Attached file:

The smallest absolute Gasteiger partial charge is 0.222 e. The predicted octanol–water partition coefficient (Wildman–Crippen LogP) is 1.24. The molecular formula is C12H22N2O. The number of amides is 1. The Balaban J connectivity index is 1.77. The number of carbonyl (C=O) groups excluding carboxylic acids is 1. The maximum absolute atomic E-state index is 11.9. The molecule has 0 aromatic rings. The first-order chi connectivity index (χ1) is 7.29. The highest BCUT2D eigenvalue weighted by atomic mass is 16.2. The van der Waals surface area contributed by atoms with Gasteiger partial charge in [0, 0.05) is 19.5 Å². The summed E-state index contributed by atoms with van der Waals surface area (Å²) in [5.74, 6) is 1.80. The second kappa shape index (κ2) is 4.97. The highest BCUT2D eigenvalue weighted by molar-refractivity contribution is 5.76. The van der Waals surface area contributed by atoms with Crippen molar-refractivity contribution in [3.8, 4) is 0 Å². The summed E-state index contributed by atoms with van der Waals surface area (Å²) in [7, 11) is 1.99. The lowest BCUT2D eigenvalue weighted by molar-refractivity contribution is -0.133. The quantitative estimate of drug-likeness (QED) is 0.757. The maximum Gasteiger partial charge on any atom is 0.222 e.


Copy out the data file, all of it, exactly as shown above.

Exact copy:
The smallest absolute Gasteiger partial charge is 0.222 e. The predicted octanol–water partition coefficient (Wildman–Crippen LogP) is 1.24. The molecular formula is C12H22N2O. The number of amides is 1. The Balaban J connectivity index is 1.77. The number of carbonyl (C=O) groups excluding carboxylic acids is 1. The maximum absolute atomic E-state index is 11.9. The molecule has 0 aromatic rings. The first-order chi connectivity index (χ1) is 7.29. The highest BCUT2D eigenvalue weighted by atomic mass is 16.2. The van der Waals surface area contributed by atoms with Gasteiger partial charge in [0, 0.05) is 19.5 Å². The summed E-state index contributed by atoms with van der Waals surface area (Å²) in [5.74, 6) is 1.80. The second kappa shape index (κ2) is 4.97. The highest BCUT2D eigenvalue weighted by molar-refractivity contribution is 5.76. The van der Waals surface area contributed by atoms with Crippen molar-refractivity contribution in [3.8, 4) is 0 Å². The summed E-state index contributed by atoms with van der Waals surface area (Å²) in [7, 11) is 1.99. The lowest BCUT2D eigenvalue weighted by molar-refractivity contribution is -0.133. The quantitative estimate of drug-likeness (QED) is 0.757. The maximum Gasteiger partial charge on any atom is 0.222 e.